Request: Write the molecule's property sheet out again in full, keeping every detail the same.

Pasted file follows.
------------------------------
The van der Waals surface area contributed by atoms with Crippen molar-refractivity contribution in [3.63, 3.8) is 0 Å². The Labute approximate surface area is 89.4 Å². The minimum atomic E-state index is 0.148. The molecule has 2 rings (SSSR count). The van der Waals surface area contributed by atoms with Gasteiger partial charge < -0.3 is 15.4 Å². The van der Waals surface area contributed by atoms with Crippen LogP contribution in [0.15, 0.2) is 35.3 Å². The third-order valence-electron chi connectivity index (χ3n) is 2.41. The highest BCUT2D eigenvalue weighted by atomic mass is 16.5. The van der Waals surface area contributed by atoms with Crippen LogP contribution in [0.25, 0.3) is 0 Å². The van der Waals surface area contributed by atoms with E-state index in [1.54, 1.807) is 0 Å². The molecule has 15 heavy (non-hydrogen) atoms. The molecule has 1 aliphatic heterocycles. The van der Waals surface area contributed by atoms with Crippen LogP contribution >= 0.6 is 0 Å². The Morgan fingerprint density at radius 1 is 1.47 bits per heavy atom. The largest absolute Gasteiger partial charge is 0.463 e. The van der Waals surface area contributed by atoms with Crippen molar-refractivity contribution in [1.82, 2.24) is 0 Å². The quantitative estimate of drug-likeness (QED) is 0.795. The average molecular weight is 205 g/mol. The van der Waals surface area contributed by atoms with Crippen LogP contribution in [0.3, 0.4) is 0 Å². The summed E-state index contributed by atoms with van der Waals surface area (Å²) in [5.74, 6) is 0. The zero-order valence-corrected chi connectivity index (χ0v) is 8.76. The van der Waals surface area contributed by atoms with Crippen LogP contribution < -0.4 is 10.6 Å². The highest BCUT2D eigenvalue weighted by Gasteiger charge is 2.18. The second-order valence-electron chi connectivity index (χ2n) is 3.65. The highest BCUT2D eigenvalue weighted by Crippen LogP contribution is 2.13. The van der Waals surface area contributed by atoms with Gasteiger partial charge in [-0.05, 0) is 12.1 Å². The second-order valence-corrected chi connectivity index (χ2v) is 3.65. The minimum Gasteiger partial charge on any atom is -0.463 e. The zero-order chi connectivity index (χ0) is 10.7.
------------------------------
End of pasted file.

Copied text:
The van der Waals surface area contributed by atoms with Crippen molar-refractivity contribution in [3.63, 3.8) is 0 Å². The Labute approximate surface area is 89.4 Å². The minimum atomic E-state index is 0.148. The molecule has 2 rings (SSSR count). The van der Waals surface area contributed by atoms with Gasteiger partial charge < -0.3 is 15.4 Å². The van der Waals surface area contributed by atoms with Crippen LogP contribution in [0.15, 0.2) is 35.3 Å². The third-order valence-electron chi connectivity index (χ3n) is 2.41. The highest BCUT2D eigenvalue weighted by atomic mass is 16.5. The van der Waals surface area contributed by atoms with Crippen LogP contribution in [0.25, 0.3) is 0 Å². The van der Waals surface area contributed by atoms with E-state index in [1.54, 1.807) is 0 Å². The molecule has 15 heavy (non-hydrogen) atoms. The molecule has 1 aliphatic heterocycles. The van der Waals surface area contributed by atoms with Crippen LogP contribution >= 0.6 is 0 Å². The Morgan fingerprint density at radius 1 is 1.47 bits per heavy atom. The largest absolute Gasteiger partial charge is 0.463 e. The van der Waals surface area contributed by atoms with Crippen molar-refractivity contribution in [1.82, 2.24) is 0 Å². The quantitative estimate of drug-likeness (QED) is 0.795. The average molecular weight is 205 g/mol. The van der Waals surface area contributed by atoms with Crippen LogP contribution in [0.3, 0.4) is 0 Å². The summed E-state index contributed by atoms with van der Waals surface area (Å²) in [5.74, 6) is 0. The zero-order valence-corrected chi connectivity index (χ0v) is 8.76. The van der Waals surface area contributed by atoms with Crippen LogP contribution < -0.4 is 10.6 Å². The highest BCUT2D eigenvalue weighted by Gasteiger charge is 2.18. The second-order valence-electron chi connectivity index (χ2n) is 3.65. The highest BCUT2D eigenvalue weighted by Crippen LogP contribution is 2.13. The van der Waals surface area contributed by atoms with Gasteiger partial charge in [-0.05, 0) is 12.1 Å². The second-order valence-corrected chi connectivity index (χ2v) is 3.65. The minimum Gasteiger partial charge on any atom is -0.463 e. The zero-order chi connectivity index (χ0) is 10.7.